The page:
- 2014-04-15 16:25:45    <-convert(nvarchar(MAX), @now, 20)
- 2014-04-15 16:25:45.273    <-convert(nvarchar(MAX), @now, 121)
- 2014-04-15 16:25:45.273    <-convert(nvarchar(MAX), @now, 21)
- 2014-04-15 16:25:45.273    <-convert(nvarchar(MAX), @now, 25)
- 2014-04-15T16:25:45.273    <-convert(nvarchar(MAX), @now, 126)
- 2014-04-15T16:25:45.273    <-convert(nvarchar(MAX), @now, 127)
- Apr 15 2014  4:25:45:273PM     <-convert(nvarchar(MAX), @now, 109)
- Apr 15 2014  4:25:45:273PM     <-convert(nvarchar(MAX), @now, 9)
- Apr 15 2014  4:25PM    <-convert(nvarchar(MAX), @now, 0)
- Apr 15 2014  4:25PM    <-convert(nvarchar(MAX), @now, 100)
- Apr 15, 14     <-convert(nvarchar(MAX), @now, 7)
- Apr 15, 2014   <-convert(nvarchar(MAX), @now, 107)
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be aware that YYYY-MM-DD is ambiguous, depending on your language settings. best to use ISO standard YYYYMMDD, see this blog post

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Either Cast or Convert:

Syntax for CAST:

CAST ( expression AS data_type [ (length ) ])

Syntax for CONVERT:

CONVERT ( data_type [ ( length ) ] , expression [ , style ] )

http://msdn.microsoft.com/en-us/library/ms187928.aspx

Actually since you asked for a specific format:

REPLACE(CONVERT(varchar(10), Date, 102), '.', '-')
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You can use DATEPART(DATEPART, VARIABLE). For example:

DECLARE @DAY INT 
DECLARE @MONTH INT
DECLARE @YEAR INT
DECLARE @DATE DATETIME
@DATE = GETDATE()
SELECT @DAY = DATEPART(DAY,@DATE)
SELECT @MONTH = DATEPART(MONTH,@DATE)
SELECT @YEAR = DATEPART(YEAR,@DATE)
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-- This gives you the time as 0 in format 'yyyy-mm-dd 00:00:00.000'


SELECT CAST( CONVERT(VARCHAR, GETDATE(), 101) AS DATETIME) ; 
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SQL Server 2012 has a new function , FORMAT: http://msdn.microsoft.com/en-us/library/ee634924.aspx

and you can use custom date time format strings: http://msdn.microsoft.com/en-us/library/ee634398.aspx

These pages imply it is also available on SQL2008R2, but I don't have one handy to test if that's the case.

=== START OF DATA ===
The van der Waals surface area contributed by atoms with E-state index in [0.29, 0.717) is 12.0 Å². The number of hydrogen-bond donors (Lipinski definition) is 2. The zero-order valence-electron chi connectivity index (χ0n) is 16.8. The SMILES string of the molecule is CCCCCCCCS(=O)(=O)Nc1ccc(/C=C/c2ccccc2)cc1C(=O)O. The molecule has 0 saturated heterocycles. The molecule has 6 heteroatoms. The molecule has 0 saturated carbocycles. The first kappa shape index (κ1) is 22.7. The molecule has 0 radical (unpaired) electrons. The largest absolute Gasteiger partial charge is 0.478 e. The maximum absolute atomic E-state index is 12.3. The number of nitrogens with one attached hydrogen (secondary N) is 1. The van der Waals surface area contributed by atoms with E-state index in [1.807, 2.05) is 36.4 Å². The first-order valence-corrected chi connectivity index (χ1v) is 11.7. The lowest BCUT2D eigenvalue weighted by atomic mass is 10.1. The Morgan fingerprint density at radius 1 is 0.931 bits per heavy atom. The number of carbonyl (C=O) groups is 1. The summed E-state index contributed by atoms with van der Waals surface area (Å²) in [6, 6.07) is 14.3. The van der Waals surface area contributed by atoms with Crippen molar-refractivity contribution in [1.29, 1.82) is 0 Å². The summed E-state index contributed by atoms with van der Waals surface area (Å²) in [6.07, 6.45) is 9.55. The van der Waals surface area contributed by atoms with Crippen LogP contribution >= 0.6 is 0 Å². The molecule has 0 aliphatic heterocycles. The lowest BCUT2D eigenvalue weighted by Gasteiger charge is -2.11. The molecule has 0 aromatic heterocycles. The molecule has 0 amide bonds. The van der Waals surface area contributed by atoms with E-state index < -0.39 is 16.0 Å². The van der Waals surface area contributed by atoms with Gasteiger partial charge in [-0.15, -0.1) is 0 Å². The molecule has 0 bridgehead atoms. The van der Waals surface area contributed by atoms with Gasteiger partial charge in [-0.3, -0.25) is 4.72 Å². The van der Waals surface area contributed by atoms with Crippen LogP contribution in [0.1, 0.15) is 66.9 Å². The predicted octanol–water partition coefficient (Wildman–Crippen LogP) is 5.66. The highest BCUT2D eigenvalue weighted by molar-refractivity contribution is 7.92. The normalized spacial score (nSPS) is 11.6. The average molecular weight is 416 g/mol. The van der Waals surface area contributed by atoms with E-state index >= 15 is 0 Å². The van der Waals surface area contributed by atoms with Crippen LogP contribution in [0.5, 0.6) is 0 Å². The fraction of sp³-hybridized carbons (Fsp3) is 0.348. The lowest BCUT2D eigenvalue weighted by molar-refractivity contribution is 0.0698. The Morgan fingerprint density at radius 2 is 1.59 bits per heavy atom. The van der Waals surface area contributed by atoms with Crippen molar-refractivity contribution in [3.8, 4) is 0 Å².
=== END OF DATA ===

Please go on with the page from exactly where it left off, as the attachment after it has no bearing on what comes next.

Example usage (Australian datetime):

FORMAT(VALUE,'dd/MM/yyyy h:mm:ss tt')
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With Microsoft SQL Server:

Use Syntax for CONVERT:

CONVERT ( data_type [ ( length ) ] , expression [ , style ] )

Example:

SELECT CONVERT(varchar,d.dateValue,1-9)

For the style you can find more info here: MSDN - Cast and Convert (Transact-SQL).

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declare @dt datetime

set @dt = getdate()

select convert(char(10),@dt,120) --fixed data length of char(10) as you want a specific string format.

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Try:

select replace(convert(varchar, getdate(), 111),'/','-');

More on ms sql tips

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CONVERT, see MSDN documentation.

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This is how I do it: CONVERT(NVARCHAR(10), DATE1, 103) )

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Try the following:

CONVERT(VARCHAR(10),GetDate(),102)

Then you would need to replace the "." with "-".

Here is a site that helps http://www.mssqltips.com/tip.asp?tip=1145

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You did not say which database, but with mysql here is an easy way to get a date from a timestamp (and the varchar type conversion should happen automatically):

mysql> select date(now());
+-------------+
| date(now()) |
+-------------+
| 2008-09-16  | 
+-------------+
1 row in set (0.00 sec)
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Check again: he specified sql server via a tag. –  Joel Coehoorn Sep 16 '08 at 16:51
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You don't say what language but I am assuming C#/.NET because it has a native DateTime data type. In that case just convert it using the ToString method and use a format specifier such as:

DateTime d = DateTime.Today; string result = d.ToString("yyyy-MM-dd");

Howerver, I would caution against using this in a database query or concatenated into a SQL statement. Databases require a specific formatting string to be used. You are better off zeroing out the time part and using the DateTime as a SQL parameter if that is what you are trying to accomplish.

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The OP mentioned datetime format. For me, the time part gets in the way.
I think it's a bit cleaner to remove the time portion (by casting datetime to date) before formatting.

convert( varchar(10), convert( date, @yourDate ) , 111 )